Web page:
Lets face it, most of us have received a speeding ticket at some point in our lifetime. As a result, radar detectors have become commonplace for drivers that want to take preventative measures to avoid receiving a ticket. Such preventative measures bring up an important question: are radar detectors illegal? Can I get a ticket for using a radar detector?
In Texas, using a radar detector in a passenger vehicle is legal with certain restrictions.
Under federal law, however, using a radar detector in any commercial vehicle that has a weight of 10,000 pounds or more is strictly prohibited. Commercial drivers are treated as professional drivers, and thus, different laws apply to them. 49 C.F.R. § 392.71(a).
Is it Legal to Mount a Radar Detector on My Windshield?
Although radar detectors are legal in Texas, a person may still be ticketed if they have mounted their radar detector on their windshield, side, or rear window, and that placement obstructs or reduces the operator’s clear view. Whether or not the placement obstructs an operator’s view is up to the officer’s discretion. As such, to avoid the hassle all together, it is best not to mount your radar detector on your windshield.
Radar Detectors on Military Bases
According to the Department of Defense instructions, persons are strictly prohibited from using radar or laser detection devices on military bases. Department of Defense, DoD Instruction 6055.04, DOD TRAFFIC SAFETY PROGRAM pg. 12 (2013).
What is the Difference Between a Radar Detector and a Radar Jammer?
Over the years, many devices have been created to help prevent speeders from being ticketed. The most common device is the radar detector, which is designed to locate radar signals out of the air. However, radar detectors have become less effective due to advances in technology and policing. This has generated the need for LIDAR/RADAR jamming devices. Unlike the traditional radar detector, a jamming device transmits a radio frequency signal that blocks or otherwise interferes with the operation of police LIDAR/RADAR by overloading its receiver with false information. Jamming devices can cause significant damage to police equipment. Moreover, such devices not only prevent police from detecting the speed of the vehicle with the device, but also the vehicles in the surrounding area.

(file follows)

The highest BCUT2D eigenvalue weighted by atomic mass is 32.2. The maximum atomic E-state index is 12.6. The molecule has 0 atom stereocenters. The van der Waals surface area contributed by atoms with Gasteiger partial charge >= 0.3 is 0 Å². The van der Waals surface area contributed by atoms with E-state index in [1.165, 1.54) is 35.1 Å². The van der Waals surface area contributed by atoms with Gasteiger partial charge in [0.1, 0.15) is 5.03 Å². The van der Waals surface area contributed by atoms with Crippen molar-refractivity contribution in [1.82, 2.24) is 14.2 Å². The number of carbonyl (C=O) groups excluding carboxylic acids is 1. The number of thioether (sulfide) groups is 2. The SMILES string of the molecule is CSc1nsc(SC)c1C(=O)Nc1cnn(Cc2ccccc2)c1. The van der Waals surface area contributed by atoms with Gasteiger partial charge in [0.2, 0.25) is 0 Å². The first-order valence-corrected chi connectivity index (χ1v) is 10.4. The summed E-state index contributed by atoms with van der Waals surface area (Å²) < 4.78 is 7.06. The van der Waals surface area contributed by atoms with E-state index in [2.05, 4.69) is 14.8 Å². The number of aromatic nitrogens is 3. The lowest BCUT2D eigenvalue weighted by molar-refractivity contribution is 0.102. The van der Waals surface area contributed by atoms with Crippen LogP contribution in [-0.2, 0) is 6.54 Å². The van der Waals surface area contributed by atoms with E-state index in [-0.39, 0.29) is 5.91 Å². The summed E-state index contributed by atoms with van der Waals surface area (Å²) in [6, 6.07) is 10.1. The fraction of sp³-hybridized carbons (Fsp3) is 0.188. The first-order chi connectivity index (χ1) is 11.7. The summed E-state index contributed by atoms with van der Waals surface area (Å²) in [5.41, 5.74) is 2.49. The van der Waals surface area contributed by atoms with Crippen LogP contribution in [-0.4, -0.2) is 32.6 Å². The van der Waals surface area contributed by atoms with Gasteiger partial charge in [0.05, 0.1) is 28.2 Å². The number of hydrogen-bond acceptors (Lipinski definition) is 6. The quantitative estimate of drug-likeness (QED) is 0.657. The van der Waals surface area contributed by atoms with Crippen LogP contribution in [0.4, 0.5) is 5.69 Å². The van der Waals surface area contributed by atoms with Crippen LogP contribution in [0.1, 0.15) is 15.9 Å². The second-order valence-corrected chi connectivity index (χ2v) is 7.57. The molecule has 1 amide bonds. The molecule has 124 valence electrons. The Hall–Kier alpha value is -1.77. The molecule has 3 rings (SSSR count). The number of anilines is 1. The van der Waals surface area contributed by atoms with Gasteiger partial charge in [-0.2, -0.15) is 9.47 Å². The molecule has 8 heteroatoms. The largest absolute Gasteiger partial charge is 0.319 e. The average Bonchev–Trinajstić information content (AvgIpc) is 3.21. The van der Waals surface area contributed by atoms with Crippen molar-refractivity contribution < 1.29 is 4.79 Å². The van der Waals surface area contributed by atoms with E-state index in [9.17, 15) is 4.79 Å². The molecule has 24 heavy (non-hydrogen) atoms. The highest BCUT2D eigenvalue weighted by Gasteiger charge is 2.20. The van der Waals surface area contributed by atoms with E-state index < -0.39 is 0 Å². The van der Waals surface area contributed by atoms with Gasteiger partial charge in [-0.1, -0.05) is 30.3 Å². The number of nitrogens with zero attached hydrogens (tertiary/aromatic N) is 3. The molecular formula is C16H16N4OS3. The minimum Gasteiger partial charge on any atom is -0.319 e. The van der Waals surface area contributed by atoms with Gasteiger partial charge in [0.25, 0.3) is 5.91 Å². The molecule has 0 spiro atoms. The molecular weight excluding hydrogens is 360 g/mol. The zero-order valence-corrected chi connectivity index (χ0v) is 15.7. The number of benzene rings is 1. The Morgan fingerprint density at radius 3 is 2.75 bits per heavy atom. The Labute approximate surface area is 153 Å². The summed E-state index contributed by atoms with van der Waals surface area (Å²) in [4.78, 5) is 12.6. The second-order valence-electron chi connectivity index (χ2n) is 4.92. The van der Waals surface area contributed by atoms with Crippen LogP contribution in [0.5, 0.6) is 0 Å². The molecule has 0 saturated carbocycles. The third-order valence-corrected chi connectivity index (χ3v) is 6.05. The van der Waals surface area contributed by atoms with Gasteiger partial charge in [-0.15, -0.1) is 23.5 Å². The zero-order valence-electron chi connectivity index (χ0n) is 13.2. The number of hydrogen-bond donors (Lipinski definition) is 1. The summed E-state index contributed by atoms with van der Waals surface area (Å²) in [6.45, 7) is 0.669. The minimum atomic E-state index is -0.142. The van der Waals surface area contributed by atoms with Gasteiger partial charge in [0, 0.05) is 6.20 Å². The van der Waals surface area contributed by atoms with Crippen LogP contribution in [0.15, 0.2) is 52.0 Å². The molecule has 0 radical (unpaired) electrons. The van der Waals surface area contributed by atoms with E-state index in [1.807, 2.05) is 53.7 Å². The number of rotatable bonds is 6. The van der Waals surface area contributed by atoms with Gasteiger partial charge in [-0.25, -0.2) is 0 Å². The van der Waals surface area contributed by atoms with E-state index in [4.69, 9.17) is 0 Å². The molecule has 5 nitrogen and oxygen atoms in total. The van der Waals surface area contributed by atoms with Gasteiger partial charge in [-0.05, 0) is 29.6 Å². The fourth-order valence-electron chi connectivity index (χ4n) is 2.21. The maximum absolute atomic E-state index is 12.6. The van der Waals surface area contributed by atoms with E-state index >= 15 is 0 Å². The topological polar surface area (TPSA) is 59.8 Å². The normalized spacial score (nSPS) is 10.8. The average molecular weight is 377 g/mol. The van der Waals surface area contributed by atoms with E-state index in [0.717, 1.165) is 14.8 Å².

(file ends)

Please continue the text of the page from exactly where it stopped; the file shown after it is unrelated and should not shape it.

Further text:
Accordingly, in 2011, Texas passed HB 1116 to prohibit a person from using, attempting to use, installing, operating, or attempting to operate a radar interference device in a motor vehicle operated by the person. A person who commits an offense under this section may be charged with a class C misdemeanor. Tex. Transp. Code § 547.616. A Class C misdemeanor is punishable by a fine not to exceed $500.
While many people believe radar detectors promote unsafe driving, advocates refute this contention by explaining that radar detectors alert drivers to their speed and remind them to drive the speed limit, and thus, safer.
In conclusion, spending money on a radar detector may help you dodge a speeding ticket and possibly even drive safer, but there are other laws that may be implicated when using such devices.